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Carbon farming activities can achieve multiple economic and environmental co-benefits in addition to, in some cases, emissions avoidance offset income.
Techniques to reduce livestock greenhouse gas emissions may also increase livestock productivity and resilience.
Managing manure to reduce emissions can be economically viable for larger enterprises or cooperative facilities that use the captured methane to generate heat and electricity.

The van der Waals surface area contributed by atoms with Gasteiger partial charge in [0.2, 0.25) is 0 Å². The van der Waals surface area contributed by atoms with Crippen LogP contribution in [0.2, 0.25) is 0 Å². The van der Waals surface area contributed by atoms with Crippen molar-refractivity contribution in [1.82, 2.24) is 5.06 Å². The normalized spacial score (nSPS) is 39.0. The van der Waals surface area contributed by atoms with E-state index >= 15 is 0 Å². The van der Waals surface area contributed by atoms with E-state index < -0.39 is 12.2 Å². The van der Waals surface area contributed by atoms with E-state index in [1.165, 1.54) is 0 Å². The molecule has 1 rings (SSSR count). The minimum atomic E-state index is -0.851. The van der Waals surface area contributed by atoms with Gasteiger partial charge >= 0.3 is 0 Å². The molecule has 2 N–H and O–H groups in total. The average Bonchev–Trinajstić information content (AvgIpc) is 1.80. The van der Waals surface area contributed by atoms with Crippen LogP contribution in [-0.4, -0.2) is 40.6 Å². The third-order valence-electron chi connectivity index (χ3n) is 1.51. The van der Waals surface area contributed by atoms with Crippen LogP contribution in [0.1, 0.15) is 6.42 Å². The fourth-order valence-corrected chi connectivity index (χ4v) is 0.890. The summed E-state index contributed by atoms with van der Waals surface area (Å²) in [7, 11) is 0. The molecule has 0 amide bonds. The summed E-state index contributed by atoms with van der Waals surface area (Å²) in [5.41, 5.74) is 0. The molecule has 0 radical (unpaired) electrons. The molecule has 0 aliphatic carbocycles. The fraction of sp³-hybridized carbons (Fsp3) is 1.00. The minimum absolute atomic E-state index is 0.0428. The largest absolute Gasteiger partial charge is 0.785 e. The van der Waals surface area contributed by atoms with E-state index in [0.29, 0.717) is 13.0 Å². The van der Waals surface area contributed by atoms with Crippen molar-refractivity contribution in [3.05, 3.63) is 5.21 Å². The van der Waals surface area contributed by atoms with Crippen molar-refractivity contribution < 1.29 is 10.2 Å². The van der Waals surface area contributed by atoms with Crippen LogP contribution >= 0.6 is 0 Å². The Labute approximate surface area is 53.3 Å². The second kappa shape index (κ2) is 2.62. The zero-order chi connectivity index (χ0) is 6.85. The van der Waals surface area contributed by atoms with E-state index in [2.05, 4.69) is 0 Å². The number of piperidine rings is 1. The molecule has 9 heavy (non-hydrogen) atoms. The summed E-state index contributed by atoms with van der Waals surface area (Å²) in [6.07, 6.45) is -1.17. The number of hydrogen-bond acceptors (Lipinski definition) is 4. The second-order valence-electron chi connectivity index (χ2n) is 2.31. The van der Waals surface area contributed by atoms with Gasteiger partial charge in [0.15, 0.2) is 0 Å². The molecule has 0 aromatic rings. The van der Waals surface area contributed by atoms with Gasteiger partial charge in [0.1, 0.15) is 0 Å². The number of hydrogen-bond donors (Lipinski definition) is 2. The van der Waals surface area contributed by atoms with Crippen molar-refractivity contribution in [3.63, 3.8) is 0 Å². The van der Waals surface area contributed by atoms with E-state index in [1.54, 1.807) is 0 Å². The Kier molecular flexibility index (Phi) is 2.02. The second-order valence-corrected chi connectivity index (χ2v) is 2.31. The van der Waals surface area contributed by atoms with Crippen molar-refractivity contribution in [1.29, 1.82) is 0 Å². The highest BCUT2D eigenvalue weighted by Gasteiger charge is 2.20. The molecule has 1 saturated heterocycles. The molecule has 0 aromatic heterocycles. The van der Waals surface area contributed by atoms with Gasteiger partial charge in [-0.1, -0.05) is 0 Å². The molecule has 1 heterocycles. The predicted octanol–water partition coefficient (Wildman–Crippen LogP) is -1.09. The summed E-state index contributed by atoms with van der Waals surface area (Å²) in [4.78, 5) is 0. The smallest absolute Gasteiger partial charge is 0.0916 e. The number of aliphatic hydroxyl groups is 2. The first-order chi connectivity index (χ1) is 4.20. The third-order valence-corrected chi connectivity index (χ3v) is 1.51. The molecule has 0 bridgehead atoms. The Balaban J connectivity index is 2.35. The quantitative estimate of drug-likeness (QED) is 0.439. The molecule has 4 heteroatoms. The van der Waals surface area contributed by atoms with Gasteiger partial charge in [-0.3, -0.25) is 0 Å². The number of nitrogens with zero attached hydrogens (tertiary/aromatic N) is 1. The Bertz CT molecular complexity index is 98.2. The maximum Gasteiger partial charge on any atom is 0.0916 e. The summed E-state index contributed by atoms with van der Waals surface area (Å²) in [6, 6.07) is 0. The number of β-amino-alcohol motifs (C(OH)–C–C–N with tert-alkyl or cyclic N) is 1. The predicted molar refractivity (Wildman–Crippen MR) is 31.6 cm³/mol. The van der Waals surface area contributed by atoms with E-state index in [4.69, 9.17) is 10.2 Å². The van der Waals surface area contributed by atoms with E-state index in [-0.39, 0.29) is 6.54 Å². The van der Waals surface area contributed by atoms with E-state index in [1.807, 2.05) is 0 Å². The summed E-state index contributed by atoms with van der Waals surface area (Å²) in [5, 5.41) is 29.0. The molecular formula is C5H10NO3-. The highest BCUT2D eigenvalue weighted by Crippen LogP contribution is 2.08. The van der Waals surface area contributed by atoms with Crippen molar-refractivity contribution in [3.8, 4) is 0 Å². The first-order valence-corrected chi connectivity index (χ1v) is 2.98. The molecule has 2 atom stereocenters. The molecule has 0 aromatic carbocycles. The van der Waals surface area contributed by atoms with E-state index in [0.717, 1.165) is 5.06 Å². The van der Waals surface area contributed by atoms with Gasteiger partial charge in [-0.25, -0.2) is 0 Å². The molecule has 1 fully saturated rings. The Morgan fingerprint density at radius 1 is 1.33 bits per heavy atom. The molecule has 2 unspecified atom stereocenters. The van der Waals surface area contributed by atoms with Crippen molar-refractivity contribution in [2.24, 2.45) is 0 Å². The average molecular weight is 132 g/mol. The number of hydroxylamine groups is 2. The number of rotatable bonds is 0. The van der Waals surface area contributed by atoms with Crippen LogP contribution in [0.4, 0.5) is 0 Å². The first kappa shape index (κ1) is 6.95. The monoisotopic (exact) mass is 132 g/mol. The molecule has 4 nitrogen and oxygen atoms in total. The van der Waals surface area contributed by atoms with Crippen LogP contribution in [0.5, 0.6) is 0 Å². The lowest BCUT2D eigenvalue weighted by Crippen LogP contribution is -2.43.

The aim of carbon farming is to sequester more carbon and reduce greenhouse gas emissions, as part of Australia's response to climate change.
Rangeland regeneration has the potential to sequester large amounts of carbon because of the large areas involved. Pastoral regeneration would also have extensive environmental benefits.
Seed potato schemes do not have a standardised system for naming their field grown generations which makes it difficult to compare schemes.
Determining how water moves through soil and is used by plants following irrigation is difficult.